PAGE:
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Clothes moths eating cotton too

 
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We have a problem with clothes moths. They don't just eat wool, they eat holes in cotton clothing too! The only way I have seen to get rid of them is to hire a chemical company to 'bomb' the place which I do NOT want to do. How can we seriously get these guys to leave so we don't lose all our clothing?

Thanks,

Jody
 
Posts: 1400
Location: Verde Valley, AZ.
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citronella candle for a couple more months ?

Will make you sick of the smell, but ya gotta get em out....

then , i think Gardeners Supply sells traps.

Can you set up a trap of sacrificial cloth with a clamp type pants hanger.
 
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Location: canada ontario
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Does cedar chips or cedar dust help with clothes moth?
 
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Location: Ozarks zone 7 alluvial,black,deep clay/loam with few rocks, wonderful creek bottom!
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Jody Tracy wrote:We have a problem with clothes moths. They don't just eat wool, they eat holes in cotton clothing too! The only way I have seen to get rid of them is to hire a chemical company to 'bomb' the place which I do NOT want to do. How can we seriously get these guys to leave so we don't lose all our clothing?

Thanks,

Jody



Hi, Jody, Have you seen and Identified the moths and larva or just noticed the holes? It seems unusual for clothes moth larva to eat cotton also. The best preventative I have learned (from others) for moths in wool is to air it in the sunlight frequently and always put it away for storage freshly laundered. They seem to like dark storage places for chomping holes in our woolens. We never found cedar any help...more recently I used a recipe for 'moth repellent' that had dried thyme, orange peel, cloves...it smelled great... but I think clean, sun aired clothing is the best deterent. I do that for my wool yarns too... making sure I bring them out of storage to the light frequently.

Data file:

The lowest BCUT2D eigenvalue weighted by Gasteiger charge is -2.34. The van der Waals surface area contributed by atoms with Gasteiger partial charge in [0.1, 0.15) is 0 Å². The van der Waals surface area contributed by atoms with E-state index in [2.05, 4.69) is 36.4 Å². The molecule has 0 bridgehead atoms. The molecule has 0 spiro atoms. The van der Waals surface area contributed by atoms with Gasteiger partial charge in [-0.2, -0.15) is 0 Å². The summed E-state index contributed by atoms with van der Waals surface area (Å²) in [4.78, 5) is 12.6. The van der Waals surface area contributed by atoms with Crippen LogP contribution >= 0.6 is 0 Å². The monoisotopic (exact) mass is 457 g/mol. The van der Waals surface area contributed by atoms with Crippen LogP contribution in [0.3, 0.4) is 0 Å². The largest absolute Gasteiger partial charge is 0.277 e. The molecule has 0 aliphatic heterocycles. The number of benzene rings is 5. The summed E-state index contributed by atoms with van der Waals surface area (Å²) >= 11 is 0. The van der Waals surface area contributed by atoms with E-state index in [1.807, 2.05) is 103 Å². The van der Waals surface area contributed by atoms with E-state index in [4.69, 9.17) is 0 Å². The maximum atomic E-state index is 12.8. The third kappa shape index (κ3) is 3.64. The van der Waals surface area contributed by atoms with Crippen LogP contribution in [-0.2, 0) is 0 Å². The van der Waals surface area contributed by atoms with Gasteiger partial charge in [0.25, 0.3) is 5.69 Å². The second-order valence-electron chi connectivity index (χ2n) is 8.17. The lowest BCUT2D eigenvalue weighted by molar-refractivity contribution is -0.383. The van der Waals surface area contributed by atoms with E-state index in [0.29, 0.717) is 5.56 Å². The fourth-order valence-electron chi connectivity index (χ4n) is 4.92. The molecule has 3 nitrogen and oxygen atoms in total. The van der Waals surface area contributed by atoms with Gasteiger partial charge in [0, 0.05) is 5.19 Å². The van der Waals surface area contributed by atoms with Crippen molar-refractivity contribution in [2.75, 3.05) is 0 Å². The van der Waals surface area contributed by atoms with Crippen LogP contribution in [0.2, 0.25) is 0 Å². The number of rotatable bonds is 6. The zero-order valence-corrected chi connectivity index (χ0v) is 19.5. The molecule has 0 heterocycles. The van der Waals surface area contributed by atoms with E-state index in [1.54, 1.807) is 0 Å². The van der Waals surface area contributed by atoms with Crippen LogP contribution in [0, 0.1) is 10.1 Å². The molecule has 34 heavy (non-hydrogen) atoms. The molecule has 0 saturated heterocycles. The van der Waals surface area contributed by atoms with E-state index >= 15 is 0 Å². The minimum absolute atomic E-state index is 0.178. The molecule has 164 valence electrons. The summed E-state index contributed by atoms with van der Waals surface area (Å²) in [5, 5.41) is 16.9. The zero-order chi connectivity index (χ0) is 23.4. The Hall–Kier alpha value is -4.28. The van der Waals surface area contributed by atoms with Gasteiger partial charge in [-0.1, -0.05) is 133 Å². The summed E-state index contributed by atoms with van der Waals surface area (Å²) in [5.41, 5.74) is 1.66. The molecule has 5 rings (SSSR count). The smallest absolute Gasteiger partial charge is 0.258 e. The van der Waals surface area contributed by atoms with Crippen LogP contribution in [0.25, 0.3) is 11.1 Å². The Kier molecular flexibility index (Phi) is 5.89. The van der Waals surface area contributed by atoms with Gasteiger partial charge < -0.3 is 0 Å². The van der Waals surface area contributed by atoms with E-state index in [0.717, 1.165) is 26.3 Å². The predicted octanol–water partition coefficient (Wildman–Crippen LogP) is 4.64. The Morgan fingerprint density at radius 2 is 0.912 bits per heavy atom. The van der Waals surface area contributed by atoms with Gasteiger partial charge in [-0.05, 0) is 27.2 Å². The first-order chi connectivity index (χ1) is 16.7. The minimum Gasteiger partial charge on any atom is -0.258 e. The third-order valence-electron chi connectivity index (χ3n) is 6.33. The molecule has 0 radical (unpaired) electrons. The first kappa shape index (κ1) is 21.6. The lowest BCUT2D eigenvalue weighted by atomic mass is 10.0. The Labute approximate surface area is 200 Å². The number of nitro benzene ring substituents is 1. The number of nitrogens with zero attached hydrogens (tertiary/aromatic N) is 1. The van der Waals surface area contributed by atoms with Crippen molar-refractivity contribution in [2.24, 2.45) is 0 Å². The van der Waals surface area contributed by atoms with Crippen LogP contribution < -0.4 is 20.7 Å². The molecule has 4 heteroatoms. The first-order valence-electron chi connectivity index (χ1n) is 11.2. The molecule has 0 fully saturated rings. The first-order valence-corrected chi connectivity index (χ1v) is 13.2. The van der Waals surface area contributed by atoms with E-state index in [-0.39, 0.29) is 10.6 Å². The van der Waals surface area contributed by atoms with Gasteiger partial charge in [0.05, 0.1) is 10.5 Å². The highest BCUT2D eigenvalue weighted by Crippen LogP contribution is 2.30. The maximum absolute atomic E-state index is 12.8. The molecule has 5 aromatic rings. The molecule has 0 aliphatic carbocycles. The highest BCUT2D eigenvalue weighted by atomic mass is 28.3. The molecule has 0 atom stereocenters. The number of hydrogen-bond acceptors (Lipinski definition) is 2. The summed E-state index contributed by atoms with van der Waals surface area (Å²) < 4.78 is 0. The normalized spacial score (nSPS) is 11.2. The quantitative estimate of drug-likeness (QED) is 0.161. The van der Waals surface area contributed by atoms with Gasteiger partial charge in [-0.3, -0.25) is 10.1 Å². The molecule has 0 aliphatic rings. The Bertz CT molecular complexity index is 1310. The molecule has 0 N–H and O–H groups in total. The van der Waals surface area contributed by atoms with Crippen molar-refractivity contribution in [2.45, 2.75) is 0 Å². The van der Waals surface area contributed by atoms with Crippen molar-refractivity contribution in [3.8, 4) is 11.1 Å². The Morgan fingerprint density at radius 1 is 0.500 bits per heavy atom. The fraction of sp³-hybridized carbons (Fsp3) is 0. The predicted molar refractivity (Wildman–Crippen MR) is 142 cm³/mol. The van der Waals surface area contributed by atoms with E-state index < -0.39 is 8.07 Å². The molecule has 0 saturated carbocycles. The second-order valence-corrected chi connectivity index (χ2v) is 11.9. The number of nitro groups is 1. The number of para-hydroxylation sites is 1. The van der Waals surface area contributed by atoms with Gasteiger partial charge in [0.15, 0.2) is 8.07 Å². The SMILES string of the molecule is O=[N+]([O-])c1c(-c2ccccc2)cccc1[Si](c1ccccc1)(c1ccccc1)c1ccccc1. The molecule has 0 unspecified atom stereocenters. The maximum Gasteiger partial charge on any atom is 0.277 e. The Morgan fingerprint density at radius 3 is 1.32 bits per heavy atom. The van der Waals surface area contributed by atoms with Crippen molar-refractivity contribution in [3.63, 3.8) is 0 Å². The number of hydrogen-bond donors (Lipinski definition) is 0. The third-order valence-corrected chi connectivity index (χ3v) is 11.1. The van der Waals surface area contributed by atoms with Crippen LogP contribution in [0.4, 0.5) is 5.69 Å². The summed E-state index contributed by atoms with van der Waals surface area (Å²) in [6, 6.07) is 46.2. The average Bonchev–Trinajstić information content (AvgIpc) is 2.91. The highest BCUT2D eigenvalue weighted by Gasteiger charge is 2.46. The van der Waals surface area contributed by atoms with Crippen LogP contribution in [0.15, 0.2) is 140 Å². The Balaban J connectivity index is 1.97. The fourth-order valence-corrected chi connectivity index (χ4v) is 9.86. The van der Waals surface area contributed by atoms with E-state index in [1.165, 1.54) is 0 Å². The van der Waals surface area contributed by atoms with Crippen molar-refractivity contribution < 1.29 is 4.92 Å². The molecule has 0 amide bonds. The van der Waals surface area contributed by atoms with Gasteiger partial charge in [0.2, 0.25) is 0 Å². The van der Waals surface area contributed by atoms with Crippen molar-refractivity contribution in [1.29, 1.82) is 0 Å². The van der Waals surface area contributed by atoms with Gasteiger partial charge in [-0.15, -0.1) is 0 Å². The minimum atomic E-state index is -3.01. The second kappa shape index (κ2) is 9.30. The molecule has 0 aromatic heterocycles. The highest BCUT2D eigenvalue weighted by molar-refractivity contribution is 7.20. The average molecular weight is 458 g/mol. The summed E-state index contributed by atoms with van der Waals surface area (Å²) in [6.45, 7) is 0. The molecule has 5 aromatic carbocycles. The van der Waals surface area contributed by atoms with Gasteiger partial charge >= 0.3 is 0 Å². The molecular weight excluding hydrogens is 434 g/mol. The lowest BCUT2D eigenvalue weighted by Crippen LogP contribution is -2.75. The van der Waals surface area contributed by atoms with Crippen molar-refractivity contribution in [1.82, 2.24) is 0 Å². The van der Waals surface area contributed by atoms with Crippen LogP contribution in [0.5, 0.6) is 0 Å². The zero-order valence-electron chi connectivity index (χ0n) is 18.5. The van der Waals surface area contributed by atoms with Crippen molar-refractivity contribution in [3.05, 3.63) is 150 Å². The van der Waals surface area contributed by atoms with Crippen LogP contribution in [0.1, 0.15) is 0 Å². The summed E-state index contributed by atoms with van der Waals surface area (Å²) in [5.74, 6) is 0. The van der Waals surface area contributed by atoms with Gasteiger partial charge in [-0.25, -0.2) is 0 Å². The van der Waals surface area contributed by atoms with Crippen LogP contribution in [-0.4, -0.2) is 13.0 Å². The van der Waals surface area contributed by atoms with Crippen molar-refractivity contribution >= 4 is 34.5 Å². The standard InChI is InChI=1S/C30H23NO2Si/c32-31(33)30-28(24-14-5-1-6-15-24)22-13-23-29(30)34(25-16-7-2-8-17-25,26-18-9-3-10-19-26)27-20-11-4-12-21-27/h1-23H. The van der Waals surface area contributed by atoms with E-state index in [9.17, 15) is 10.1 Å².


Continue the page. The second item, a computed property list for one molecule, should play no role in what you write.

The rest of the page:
pollinator
Posts: 113
Location: suburbs of Chicago USDA zone 5b
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Cedar can be effective, but only if there's plenty of it in a pretty air-tight space. I agree that keeping woolens clean and airing them frequently makes a huge difference. Moth eggs and larvae can also be killed be heat. Every summer I put my yarn and spinning fibers in my car for several days when it's hot and sunny. The temperature in a closed car on a hot summer day is high enough to kill them. Washing is also effective, but I wouldn't be practical to wash all my yarn and unspun fibers.
 
steward
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I'm gonna blow the dust off this old thread and see what other folks have to say about moths eating wool. A long time ago in a former life, I conformed to "business standards" for jobs and had to look (and act) a certain way. I was liberated from those jobs by getting fired or quitting (usually I was asked to leave) and haven't worn a suit and tie for a paycheck in almost twenty years. I just moved, and handled the suits for the first time since a funeral five or six years ago, and I noticed moths have had their way with them. There's a lot of small holes along the bottom below the pockets on the jackets, and I didn't bother to look at the pants.

So fellow Permies, what does one do with holey (holie, holy?) suits? I don't think goodwill will take them, but I haven't asked them.
 
pollinator
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If something of mine gets too chewed to wear or pass on, it goes into a batch of biochar. That is fast becoming my default method of converting anything organic that is too slow or unwieldy to compost.
 
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